• This campaign mostly revolved around two big set-pieces: Havana and Campeche, which took up most of the play-time. Now that it’s done, I can’t help but feel like this “sailing” campaign didn’t need rather more actual sailing in it.
  • One of the great successes of this run, I think, is the continued improvement in the employment of the “crew” NPCs as active participants in the story, though other campaigns of mine, so far, haven’t had as much use for that sort of thing. The idea of treating recurring NPCs as “campaign” (as opposed to “character”) Contacts, though, will definitely see exploration in the future.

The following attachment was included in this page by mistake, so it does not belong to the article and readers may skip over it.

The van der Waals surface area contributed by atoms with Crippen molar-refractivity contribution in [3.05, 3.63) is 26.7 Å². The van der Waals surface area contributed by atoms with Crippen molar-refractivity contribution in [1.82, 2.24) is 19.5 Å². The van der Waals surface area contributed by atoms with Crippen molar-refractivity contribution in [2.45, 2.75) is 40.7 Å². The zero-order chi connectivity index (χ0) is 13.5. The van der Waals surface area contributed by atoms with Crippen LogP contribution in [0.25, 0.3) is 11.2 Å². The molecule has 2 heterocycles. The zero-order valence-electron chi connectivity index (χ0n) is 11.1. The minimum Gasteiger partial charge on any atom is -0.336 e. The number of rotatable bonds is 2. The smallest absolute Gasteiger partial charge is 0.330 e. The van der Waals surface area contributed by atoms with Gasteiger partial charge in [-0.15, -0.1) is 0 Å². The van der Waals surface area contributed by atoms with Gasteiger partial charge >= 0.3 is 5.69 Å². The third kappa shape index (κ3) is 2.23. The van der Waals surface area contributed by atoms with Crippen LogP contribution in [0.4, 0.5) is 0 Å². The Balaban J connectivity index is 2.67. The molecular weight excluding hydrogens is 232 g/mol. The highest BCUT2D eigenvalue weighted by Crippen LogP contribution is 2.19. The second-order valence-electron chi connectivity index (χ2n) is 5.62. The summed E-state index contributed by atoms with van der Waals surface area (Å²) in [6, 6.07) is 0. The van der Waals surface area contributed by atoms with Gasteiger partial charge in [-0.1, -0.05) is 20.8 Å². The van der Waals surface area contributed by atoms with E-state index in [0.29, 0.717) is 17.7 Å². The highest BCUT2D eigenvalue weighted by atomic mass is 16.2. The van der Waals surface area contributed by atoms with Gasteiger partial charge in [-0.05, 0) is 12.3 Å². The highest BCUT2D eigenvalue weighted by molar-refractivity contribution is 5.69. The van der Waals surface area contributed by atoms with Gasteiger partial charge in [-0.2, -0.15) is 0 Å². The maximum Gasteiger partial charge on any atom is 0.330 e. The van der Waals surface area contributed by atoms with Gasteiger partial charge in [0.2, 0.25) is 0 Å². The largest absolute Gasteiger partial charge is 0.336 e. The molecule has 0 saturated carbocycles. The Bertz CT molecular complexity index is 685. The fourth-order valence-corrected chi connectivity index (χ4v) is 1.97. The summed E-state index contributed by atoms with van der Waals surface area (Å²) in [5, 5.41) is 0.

To Be Continued?

There would be a lot of character turnover for a prospective season three: Davino’s player is out (temporarily?), and we’ve been playing with a new guy lately. I felt like Roger’s replacement player needed to make his own, so Rogers would likely be out. This sort of thing makes it difficult to continue the existing campaign as-is.

That said, I’ve also been rethinking how I run things—as discussed above—and the overall “style” of this campaign is probably something I will be avoiding in the future. Plus I find myself needing to streamline the pregame process as much as possible, as I have little time for the necessary leg-work these days. All that to say: I may not return to this campaign after all, which will truly be a shame. If I do, it definitely won’t be soon—I need a damned break 😛